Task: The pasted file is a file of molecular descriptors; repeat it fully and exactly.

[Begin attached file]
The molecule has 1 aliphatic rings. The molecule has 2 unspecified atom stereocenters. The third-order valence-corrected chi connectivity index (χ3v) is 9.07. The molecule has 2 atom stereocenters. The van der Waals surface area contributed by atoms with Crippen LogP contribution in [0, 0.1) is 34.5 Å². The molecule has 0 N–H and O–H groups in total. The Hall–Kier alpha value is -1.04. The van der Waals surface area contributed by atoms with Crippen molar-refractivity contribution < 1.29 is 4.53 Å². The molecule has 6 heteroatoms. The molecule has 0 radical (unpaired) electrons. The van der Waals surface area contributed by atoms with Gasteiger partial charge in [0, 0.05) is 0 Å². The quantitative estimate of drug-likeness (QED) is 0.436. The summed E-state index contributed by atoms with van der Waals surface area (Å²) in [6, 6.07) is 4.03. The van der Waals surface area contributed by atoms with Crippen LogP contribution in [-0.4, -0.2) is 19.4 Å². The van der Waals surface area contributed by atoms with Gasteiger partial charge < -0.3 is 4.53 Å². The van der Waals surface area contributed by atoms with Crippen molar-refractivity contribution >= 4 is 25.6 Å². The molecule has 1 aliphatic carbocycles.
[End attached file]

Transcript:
The molecule has 1 aliphatic rings. The molecule has 2 unspecified atom stereocenters. The third-order valence-corrected chi connectivity index (χ3v) is 9.07. The molecule has 2 atom stereocenters. The van der Waals surface area contributed by atoms with Crippen LogP contribution in [0, 0.1) is 34.5 Å². The molecule has 0 N–H and O–H groups in total. The Hall–Kier alpha value is -1.04. The van der Waals surface area contributed by atoms with Crippen molar-refractivity contribution < 1.29 is 4.53 Å². The molecule has 6 heteroatoms. The molecule has 0 radical (unpaired) electrons. The van der Waals surface area contributed by atoms with Gasteiger partial charge in [0, 0.05) is 0 Å². The quantitative estimate of drug-likeness (QED) is 0.436. The summed E-state index contributed by atoms with van der Waals surface area (Å²) in [6, 6.07) is 4.03. The van der Waals surface area contributed by atoms with Crippen LogP contribution in [-0.4, -0.2) is 19.4 Å². The van der Waals surface area contributed by atoms with Gasteiger partial charge < -0.3 is 4.53 Å². The van der Waals surface area contributed by atoms with Crippen molar-refractivity contribution >= 4 is 25.6 Å². The molecule has 1 aliphatic carbocycles.